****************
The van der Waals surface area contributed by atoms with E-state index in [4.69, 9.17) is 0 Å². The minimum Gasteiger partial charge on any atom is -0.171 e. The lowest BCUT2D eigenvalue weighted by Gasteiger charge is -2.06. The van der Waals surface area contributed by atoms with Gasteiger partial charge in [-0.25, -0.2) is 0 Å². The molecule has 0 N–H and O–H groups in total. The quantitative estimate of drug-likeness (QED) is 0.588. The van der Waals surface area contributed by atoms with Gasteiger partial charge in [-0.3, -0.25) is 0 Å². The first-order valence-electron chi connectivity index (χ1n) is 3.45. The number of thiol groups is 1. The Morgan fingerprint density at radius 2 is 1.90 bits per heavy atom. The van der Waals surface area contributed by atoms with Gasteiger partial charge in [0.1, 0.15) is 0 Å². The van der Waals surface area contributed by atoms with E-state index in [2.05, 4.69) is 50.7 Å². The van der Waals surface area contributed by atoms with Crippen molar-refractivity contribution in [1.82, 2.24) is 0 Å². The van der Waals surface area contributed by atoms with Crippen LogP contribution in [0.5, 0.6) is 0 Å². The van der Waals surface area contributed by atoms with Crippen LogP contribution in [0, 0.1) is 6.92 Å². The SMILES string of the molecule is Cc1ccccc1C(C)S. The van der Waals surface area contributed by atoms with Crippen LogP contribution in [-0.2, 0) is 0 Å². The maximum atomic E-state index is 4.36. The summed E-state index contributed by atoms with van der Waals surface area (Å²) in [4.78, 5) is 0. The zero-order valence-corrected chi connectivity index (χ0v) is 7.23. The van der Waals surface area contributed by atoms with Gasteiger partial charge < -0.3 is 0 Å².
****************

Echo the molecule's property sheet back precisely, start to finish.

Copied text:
The van der Waals surface area contributed by atoms with E-state index in [4.69, 9.17) is 0 Å². The minimum Gasteiger partial charge on any atom is -0.171 e. The lowest BCUT2D eigenvalue weighted by Gasteiger charge is -2.06. The van der Waals surface area contributed by atoms with Gasteiger partial charge in [-0.25, -0.2) is 0 Å². The molecule has 0 N–H and O–H groups in total. The quantitative estimate of drug-likeness (QED) is 0.588. The van der Waals surface area contributed by atoms with Gasteiger partial charge in [-0.3, -0.25) is 0 Å². The first-order valence-electron chi connectivity index (χ1n) is 3.45. The number of thiol groups is 1. The Morgan fingerprint density at radius 2 is 1.90 bits per heavy atom. The van der Waals surface area contributed by atoms with Gasteiger partial charge in [0.1, 0.15) is 0 Å². The van der Waals surface area contributed by atoms with E-state index in [2.05, 4.69) is 50.7 Å². The van der Waals surface area contributed by atoms with Crippen molar-refractivity contribution in [1.82, 2.24) is 0 Å². The van der Waals surface area contributed by atoms with Crippen LogP contribution in [0.5, 0.6) is 0 Å². The van der Waals surface area contributed by atoms with Crippen LogP contribution in [0, 0.1) is 6.92 Å². The SMILES string of the molecule is Cc1ccccc1C(C)S. The van der Waals surface area contributed by atoms with Crippen LogP contribution in [-0.2, 0) is 0 Å². The maximum atomic E-state index is 4.36. The summed E-state index contributed by atoms with van der Waals surface area (Å²) in [4.78, 5) is 0. The zero-order valence-corrected chi connectivity index (χ0v) is 7.23. The van der Waals surface area contributed by atoms with Gasteiger partial charge < -0.3 is 0 Å².